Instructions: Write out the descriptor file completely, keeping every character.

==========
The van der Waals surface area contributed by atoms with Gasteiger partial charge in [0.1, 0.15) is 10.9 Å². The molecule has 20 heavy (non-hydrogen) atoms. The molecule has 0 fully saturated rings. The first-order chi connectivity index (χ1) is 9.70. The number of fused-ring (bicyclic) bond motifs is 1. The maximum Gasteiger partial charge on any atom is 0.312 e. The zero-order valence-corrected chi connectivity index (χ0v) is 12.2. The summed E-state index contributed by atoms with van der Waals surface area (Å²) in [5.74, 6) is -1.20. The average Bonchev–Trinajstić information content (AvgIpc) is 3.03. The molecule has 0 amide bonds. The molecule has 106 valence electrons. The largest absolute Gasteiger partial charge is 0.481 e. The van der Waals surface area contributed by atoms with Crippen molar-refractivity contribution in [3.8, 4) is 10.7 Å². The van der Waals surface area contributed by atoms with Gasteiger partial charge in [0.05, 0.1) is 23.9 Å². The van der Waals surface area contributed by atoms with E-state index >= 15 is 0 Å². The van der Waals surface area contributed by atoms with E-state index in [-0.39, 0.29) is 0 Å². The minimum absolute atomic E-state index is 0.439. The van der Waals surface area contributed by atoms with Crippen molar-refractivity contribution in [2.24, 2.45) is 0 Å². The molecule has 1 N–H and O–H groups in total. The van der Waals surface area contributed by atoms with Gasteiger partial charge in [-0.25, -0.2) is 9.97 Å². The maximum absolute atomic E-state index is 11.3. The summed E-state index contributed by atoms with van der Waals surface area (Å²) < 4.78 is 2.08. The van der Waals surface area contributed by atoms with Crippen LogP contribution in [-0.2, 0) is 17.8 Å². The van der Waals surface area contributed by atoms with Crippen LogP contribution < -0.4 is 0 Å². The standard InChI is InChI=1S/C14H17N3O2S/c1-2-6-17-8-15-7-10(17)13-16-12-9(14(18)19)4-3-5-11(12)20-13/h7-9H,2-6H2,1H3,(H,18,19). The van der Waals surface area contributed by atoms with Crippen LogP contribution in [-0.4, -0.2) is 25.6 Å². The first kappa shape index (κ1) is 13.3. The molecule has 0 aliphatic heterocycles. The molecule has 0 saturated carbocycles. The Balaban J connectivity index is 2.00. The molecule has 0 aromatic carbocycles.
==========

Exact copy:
The van der Waals surface area contributed by atoms with Gasteiger partial charge in [0.1, 0.15) is 10.9 Å². The molecule has 20 heavy (non-hydrogen) atoms. The molecule has 0 fully saturated rings. The first-order chi connectivity index (χ1) is 9.70. The number of fused-ring (bicyclic) bond motifs is 1. The maximum Gasteiger partial charge on any atom is 0.312 e. The zero-order valence-corrected chi connectivity index (χ0v) is 12.2. The summed E-state index contributed by atoms with van der Waals surface area (Å²) in [5.74, 6) is -1.20. The average Bonchev–Trinajstić information content (AvgIpc) is 3.03. The molecule has 0 amide bonds. The molecule has 106 valence electrons. The largest absolute Gasteiger partial charge is 0.481 e. The van der Waals surface area contributed by atoms with Crippen molar-refractivity contribution in [3.8, 4) is 10.7 Å². The van der Waals surface area contributed by atoms with Gasteiger partial charge in [0.05, 0.1) is 23.9 Å². The van der Waals surface area contributed by atoms with E-state index >= 15 is 0 Å². The van der Waals surface area contributed by atoms with E-state index in [-0.39, 0.29) is 0 Å². The minimum absolute atomic E-state index is 0.439. The van der Waals surface area contributed by atoms with Crippen molar-refractivity contribution in [2.24, 2.45) is 0 Å². The molecule has 1 N–H and O–H groups in total. The van der Waals surface area contributed by atoms with Gasteiger partial charge in [-0.25, -0.2) is 9.97 Å². The maximum absolute atomic E-state index is 11.3. The summed E-state index contributed by atoms with van der Waals surface area (Å²) < 4.78 is 2.08. The van der Waals surface area contributed by atoms with Crippen LogP contribution in [-0.2, 0) is 17.8 Å². The van der Waals surface area contributed by atoms with Crippen LogP contribution < -0.4 is 0 Å². The standard InChI is InChI=1S/C14H17N3O2S/c1-2-6-17-8-15-7-10(17)13-16-12-9(14(18)19)4-3-5-11(12)20-13/h7-9H,2-6H2,1H3,(H,18,19). The van der Waals surface area contributed by atoms with Crippen LogP contribution in [-0.4, -0.2) is 25.6 Å². The first kappa shape index (κ1) is 13.3. The molecule has 0 aliphatic heterocycles. The molecule has 0 saturated carbocycles. The Balaban J connectivity index is 2.00. The molecule has 0 aromatic carbocycles.